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Monday, June 15, 2015

European Council Reaches Agreement on DP Reform

On June 15, the European Council of Ministers finalized their position on the proposed General Data Protection Regulation, clearing the way for trilogue negotiations with the Commission and the Parliament to begin on June 24.   The less-than-enthusiastic conclusion to the Council's tortuous attempts to reach a common position came fifteen months after the European Parliament adopted its position and three and a half years after the European Commission first issued its proposal.  Internal dissent within the Council notwithstanding, Justice Commissioner Vera Jourov√° expressed confidence that a final agreement with the Council and the Parliament can be reached by the end of the year.

According to a summary issued by the Commission, the justice ministers agreed to the following basic components of the data protection reform package:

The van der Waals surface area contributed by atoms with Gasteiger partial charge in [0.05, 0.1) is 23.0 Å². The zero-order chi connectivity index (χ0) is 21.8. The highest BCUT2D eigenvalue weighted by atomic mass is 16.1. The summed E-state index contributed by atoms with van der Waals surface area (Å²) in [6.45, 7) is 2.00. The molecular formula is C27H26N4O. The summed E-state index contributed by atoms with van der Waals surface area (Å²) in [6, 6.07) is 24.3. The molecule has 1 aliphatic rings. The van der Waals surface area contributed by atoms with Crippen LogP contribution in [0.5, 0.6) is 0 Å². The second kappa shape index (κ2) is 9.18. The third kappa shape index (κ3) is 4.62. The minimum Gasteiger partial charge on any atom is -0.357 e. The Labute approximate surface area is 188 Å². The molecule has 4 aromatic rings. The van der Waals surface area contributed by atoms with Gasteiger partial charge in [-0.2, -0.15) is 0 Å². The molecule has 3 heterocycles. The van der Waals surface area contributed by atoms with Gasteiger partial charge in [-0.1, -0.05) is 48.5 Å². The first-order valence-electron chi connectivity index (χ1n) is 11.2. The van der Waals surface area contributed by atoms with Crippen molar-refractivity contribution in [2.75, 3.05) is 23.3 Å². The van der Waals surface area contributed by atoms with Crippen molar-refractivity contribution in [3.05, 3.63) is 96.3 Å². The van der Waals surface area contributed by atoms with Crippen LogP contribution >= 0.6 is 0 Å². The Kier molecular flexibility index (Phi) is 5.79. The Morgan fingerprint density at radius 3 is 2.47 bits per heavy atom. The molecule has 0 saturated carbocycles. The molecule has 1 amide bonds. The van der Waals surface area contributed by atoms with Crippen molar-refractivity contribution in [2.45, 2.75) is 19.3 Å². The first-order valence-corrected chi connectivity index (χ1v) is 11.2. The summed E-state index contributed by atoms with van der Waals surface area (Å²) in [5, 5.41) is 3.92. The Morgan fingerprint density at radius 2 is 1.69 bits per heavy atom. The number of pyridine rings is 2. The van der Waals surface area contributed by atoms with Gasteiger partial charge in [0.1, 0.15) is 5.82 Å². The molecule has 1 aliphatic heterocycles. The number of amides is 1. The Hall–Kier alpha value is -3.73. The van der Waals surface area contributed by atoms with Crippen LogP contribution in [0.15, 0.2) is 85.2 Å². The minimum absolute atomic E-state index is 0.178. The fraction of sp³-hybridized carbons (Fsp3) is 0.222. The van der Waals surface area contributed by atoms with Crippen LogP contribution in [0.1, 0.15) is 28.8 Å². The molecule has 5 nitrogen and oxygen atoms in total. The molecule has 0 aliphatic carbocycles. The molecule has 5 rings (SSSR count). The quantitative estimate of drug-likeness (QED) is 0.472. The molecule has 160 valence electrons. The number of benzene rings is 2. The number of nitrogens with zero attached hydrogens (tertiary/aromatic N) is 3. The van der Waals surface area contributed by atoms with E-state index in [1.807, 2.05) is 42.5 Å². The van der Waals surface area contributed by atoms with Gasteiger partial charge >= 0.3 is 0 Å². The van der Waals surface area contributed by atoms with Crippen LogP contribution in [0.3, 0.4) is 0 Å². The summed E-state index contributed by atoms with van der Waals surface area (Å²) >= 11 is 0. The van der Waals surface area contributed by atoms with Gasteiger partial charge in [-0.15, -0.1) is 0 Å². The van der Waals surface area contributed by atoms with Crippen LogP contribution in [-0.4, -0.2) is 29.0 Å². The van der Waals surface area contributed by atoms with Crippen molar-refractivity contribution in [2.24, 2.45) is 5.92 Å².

• establishment of a single set of rules on data protection across the EU
  • application of the rules to companies outside the EU that offer services within the EU
  • development of a "one-stop shop" or single supervisory regulator for companies operating in multiple member states
  • strengthening the so-called right to be forgotten, while recognizing it is not absolute
  • fines for data protection violations of up to 2% of global annual turnover.
Critics of the Council's 200-page agreement cautioned that the devil was in the details, claiming that many of the dozens of amendments introduced by the ministers would significantly undermine the current level of protection.  How these amendments will fare in the trilogue discussions, and whether a final agreement can be reached by December 31, 2015, remains to be seen.

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